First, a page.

What municipal services are provided in Saint John?

From PlanSJ documentation: Improving the condition of our vast network of roads, and funding operations such as snow removal and street cleaning, requires massive public investment. The costs of providing municipal services like roads, transit, solid waste collection, fire and police services, and water, sanitary sewer, and drainage networks, have a direct relationship with the pattern of development. The more spread out the pattern of development, the higher the costs to the City in delivering and maintaining these services, leaving the City with fewer resources to fund other programs.

Many rural settlement areas have been developed without municipal services. For a variety af reasans, such as groundwater safety, public health concerns, and the public’s desire for increased services, there is a significant financial risk that on-site systems will have ta be replaced with municipal services at some point.

The existing water system alsa faces same other seriaus challenges. The most immediate challenges are the need for drinking water treatment and the deteriorating condition of the City’s aging water system infrastructure. The City of Saint John, residents and industry alike, consumes 75 billion litres of drinking water per year. This water is carried to homes and businesses in approximately 100km of water transmission mains and 400km of smaller water distribution pipes.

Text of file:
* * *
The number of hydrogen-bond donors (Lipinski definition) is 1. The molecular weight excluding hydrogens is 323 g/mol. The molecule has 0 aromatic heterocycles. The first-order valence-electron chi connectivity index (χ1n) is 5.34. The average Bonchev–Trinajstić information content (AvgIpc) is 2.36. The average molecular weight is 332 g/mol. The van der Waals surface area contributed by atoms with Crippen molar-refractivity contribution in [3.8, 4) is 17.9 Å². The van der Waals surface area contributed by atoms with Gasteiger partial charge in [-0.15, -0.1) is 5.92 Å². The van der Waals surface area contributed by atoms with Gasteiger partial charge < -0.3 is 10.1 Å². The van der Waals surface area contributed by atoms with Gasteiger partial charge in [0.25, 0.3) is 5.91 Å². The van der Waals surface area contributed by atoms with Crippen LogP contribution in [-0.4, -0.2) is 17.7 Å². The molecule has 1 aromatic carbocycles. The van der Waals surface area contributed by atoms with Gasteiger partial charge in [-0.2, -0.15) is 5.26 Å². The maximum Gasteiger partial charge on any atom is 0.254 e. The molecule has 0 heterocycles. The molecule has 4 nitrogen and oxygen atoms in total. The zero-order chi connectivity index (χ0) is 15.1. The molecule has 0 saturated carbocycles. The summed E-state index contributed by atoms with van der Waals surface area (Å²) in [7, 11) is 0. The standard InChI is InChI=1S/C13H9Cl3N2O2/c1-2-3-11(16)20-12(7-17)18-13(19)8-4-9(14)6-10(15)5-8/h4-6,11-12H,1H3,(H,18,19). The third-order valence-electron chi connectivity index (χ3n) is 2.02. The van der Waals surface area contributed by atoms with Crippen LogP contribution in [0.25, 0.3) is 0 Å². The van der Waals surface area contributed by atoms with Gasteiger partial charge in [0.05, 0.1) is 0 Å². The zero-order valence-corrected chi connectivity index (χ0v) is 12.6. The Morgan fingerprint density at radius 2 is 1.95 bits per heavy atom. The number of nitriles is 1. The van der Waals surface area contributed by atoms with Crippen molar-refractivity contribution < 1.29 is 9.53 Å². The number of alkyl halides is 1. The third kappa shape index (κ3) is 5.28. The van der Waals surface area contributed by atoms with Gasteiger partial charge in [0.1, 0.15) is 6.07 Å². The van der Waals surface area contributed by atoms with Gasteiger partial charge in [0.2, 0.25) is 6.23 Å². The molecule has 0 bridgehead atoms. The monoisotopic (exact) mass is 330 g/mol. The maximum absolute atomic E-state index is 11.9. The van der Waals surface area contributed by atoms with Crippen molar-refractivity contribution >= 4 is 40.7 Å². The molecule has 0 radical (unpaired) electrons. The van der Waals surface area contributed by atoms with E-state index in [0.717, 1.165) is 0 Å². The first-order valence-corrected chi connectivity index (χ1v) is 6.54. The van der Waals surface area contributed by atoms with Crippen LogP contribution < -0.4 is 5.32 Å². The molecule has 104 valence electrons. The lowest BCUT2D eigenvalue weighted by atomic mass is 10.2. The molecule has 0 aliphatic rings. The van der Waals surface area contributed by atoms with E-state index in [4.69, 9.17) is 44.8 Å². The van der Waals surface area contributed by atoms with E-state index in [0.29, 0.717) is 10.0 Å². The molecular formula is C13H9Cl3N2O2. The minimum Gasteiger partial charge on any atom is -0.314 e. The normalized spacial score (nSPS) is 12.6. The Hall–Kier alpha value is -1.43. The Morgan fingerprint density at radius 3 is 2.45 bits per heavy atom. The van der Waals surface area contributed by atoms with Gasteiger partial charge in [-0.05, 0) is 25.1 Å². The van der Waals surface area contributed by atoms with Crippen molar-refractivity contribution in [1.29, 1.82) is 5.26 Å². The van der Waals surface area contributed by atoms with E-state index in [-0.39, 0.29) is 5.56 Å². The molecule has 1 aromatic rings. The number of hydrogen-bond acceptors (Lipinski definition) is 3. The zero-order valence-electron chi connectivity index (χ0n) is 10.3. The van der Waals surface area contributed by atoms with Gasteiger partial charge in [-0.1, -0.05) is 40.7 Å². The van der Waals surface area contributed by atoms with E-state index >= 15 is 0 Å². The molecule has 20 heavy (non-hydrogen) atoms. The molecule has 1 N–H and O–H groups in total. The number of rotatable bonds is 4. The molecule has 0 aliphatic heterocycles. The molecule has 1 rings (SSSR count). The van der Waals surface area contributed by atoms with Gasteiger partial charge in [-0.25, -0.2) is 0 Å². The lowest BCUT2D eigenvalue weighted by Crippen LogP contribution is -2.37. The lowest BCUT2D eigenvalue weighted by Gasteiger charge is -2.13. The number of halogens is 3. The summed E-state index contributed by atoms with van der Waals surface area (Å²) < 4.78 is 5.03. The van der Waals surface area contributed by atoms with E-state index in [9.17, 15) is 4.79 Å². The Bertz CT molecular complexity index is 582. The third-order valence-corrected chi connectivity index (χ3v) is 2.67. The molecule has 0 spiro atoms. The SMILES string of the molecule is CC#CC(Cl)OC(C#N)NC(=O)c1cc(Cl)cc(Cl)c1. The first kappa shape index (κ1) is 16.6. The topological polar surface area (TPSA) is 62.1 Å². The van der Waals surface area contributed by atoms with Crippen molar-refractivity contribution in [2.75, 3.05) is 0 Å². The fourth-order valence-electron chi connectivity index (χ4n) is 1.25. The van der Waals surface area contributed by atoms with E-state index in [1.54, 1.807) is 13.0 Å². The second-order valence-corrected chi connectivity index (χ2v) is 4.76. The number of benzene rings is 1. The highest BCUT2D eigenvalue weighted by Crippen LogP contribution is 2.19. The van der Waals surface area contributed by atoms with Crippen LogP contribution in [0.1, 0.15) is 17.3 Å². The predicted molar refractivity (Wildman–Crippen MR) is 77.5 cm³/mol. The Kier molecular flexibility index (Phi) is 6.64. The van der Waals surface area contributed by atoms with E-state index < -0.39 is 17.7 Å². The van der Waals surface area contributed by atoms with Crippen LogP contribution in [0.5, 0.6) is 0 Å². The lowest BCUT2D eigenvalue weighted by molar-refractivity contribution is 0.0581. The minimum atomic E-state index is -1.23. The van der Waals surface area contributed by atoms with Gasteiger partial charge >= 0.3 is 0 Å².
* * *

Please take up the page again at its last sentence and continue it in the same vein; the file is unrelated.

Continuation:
The extent of the water distribution system is concentrated in the urban core of the City. However, there are several suburban neighbourhoods which are serviced by relatively long transmission pipes. Safe, clean drinking water has been recognized as a priority for Saint John. The City has developed a plan that will overhaul the water system, including one new water treatment plant, two new storage reservoirs and substantial infrastructure renewal through a series of system improvements.

Saint John has one of the oldest municipal water and sewage systems in North America and currently releases untreated sewage into the Harbour. Much of Saint John’s sewage system, about 60%, was designed to collect both stormwater from streets and sewage water from homes into a single pipe and to discharge the contents without treatment into the Saint John Harbour.

In recent years, the City has begun to implement the Harbour Clean Up project to install separate pipes to enable sanitary sewer flows to be treated before being discharged into the natural environment. The City plans to treat 100% of its sewage by 2012, largely through upgrades to existing facilities and completion of the new Hazen Creek wastewater treatment facility.


Saint John’s 166 police officers provide a variety of services, including community policing, special investigations, K-9 units, emergency tactical police units and victim services. The Saint John Police Farce (SJPF) operates Community Police Offices (CPOs) co-located in priority neighbourhood Community Development Centres, owned and operated by groups established to develop community capacity. All of these services help ensure Saint John remains a safe place to live.